"The truth of the Lord endures forever."
Methought my son protested too much. No matter that I could smell the candle two rooms away or see curls of smoke rising in the room where he was the only occupant, his "I didn't do it!" was the spitting image of a Family Circus cartoon.
I'd have known he was lying anyway, even without the assault on my senses. The startled look on his face, the exaggerated denial in his voice, plus the still-warm match he held carelessly behind his back convicted him without a trial.
It's not always so easy to determine the truth. In a culture where excuse is more common than blame, almost any act, fact or mode of behavior can be analyzed, retold or explained away.
"There are no shoulds, no absolutes," the shapers of the '60s generation proclaimed, and current parents, educators and statesmen are too timid to overturn.
But the flip side of all this unresolved guilt is mistrust. No one believes anyone anymore. If you are successful in business or politics you lied to get there, and if you lose an election or fail to climb the corporate ladder someone else lied or did you in. Much of America still believes the Kennedy assassination was a plot, and conspiracies are already rampant concerning the just-completed election.
Whatever happened to "honesty is the best policy"?
Unlike the other Gospel writers, St. John begins his account of the coming of Christ with symbols instead of the simple story of a manger in Bethlehem. "In the beginning was the Word...," he wrote, "and the Word became flesh and dwelt among us, full of grace and truth" (John 1: 1, 14). Later, Jesus himself supplied the words the apostle added in chapters 8 and 14: "You shall know the truth and the truth will make you free" (8:32); and "I am the way, the truth, and the life" (14:6).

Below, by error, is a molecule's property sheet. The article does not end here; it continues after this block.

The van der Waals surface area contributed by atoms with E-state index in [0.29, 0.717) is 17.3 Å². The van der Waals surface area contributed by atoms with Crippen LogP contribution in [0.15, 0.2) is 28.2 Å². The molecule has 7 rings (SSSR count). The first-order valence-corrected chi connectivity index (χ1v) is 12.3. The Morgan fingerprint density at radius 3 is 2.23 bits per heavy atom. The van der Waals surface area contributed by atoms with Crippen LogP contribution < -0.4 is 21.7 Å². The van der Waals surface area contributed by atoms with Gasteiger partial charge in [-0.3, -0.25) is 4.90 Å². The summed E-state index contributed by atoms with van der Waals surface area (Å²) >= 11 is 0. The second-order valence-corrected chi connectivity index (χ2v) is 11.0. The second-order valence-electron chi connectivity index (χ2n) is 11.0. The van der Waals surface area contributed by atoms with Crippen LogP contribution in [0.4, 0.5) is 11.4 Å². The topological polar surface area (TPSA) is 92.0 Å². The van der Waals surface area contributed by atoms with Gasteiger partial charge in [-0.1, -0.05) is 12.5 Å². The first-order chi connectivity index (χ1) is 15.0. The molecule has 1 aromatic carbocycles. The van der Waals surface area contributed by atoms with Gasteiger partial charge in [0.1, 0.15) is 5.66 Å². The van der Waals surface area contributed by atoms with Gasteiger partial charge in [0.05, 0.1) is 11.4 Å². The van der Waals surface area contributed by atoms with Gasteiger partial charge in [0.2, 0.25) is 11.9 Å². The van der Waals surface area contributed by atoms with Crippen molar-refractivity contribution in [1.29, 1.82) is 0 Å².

As a writer, it would be no trouble for me to write words that titillate, expose or offend those with whom I disagree. I could twist a word here, drop an innuendo there, and slant information in order to influence public opinion. I could also betray a confidence or damage a reputation just to trumpet my own cause.
But as a Christian, I take the words of Jesus and the Apostle John seriously. When my words "become flesh" I want them to be "full of grace and truth," too. It's not easy and I don't always succeed, but I try. Sometimes I've chosen not to write a story because I knew my personal bias would be impossible to disguise. Yet sometimes I delve into a subject I know is controversial in hopes that some of that grace and truth will inform both sides.
Hardly anything we humans do takes as much energy as living a lie, even when that deception is noble. Likewise, hardly anything hurts us any more than believing something -- or someone -- we find out later is not true.
"I am the truth," Jesus said, and in 2,000 years his teachings have never let us down. Loving our neighbors as ourselves, forgiving 70 times seven and turning the other cheek are only to scratch the surface of a way of life he came to show us. Accepting his truth this Christmas season will set us free from the rigors of deception and the stress of living a lie.
And since our opinion of ourselves influences how we view others, think what a revolution we'll cause when suspicion takes a back seat to common trust.
(Barbara Seaborn is a local freelance writer. E-mail comments to firstname.lastname@example.org.)
The Columbia County News-Times ©2013. All Rights Reserved.